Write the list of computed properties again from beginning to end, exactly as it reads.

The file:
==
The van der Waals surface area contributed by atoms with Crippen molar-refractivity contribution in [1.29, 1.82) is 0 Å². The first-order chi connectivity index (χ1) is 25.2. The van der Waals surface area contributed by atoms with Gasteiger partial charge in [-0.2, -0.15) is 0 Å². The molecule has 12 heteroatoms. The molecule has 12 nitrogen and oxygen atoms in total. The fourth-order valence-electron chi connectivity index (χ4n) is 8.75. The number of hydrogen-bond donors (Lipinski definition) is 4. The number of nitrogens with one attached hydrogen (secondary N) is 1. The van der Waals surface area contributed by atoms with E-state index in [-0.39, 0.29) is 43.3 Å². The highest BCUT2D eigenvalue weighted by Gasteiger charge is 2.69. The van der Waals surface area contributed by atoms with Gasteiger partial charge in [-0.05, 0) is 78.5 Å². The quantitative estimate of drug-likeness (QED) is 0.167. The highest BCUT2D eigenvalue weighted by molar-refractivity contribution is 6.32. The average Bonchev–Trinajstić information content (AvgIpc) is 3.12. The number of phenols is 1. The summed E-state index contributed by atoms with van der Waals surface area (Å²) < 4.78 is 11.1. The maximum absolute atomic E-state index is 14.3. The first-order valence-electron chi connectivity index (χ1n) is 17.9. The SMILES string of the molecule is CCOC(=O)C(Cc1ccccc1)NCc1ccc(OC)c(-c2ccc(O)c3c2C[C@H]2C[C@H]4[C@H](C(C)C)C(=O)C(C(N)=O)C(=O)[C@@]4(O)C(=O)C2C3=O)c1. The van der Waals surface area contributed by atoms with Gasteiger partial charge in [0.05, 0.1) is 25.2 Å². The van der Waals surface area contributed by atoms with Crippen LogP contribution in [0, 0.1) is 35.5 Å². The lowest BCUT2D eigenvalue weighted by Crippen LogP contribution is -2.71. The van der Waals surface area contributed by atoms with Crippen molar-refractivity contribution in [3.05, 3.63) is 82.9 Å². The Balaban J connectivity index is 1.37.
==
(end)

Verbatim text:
The van der Waals surface area contributed by atoms with Crippen molar-refractivity contribution in [1.29, 1.82) is 0 Å². The first-order chi connectivity index (χ1) is 25.2. The van der Waals surface area contributed by atoms with Gasteiger partial charge in [-0.2, -0.15) is 0 Å². The molecule has 12 heteroatoms. The molecule has 12 nitrogen and oxygen atoms in total. The fourth-order valence-electron chi connectivity index (χ4n) is 8.75. The number of hydrogen-bond donors (Lipinski definition) is 4. The number of nitrogens with one attached hydrogen (secondary N) is 1. The van der Waals surface area contributed by atoms with E-state index in [-0.39, 0.29) is 43.3 Å². The highest BCUT2D eigenvalue weighted by Gasteiger charge is 2.69. The van der Waals surface area contributed by atoms with Gasteiger partial charge in [-0.05, 0) is 78.5 Å². The quantitative estimate of drug-likeness (QED) is 0.167. The highest BCUT2D eigenvalue weighted by molar-refractivity contribution is 6.32. The average Bonchev–Trinajstić information content (AvgIpc) is 3.12. The number of phenols is 1. The summed E-state index contributed by atoms with van der Waals surface area (Å²) < 4.78 is 11.1. The maximum absolute atomic E-state index is 14.3. The first-order valence-electron chi connectivity index (χ1n) is 17.9. The SMILES string of the molecule is CCOC(=O)C(Cc1ccccc1)NCc1ccc(OC)c(-c2ccc(O)c3c2C[C@H]2C[C@H]4[C@H](C(C)C)C(=O)C(C(N)=O)C(=O)[C@@]4(O)C(=O)C2C3=O)c1. The van der Waals surface area contributed by atoms with Gasteiger partial charge in [0.05, 0.1) is 25.2 Å². The van der Waals surface area contributed by atoms with Crippen LogP contribution in [0, 0.1) is 35.5 Å². The lowest BCUT2D eigenvalue weighted by Crippen LogP contribution is -2.71. The van der Waals surface area contributed by atoms with Crippen molar-refractivity contribution in [3.05, 3.63) is 82.9 Å². The Balaban J connectivity index is 1.37.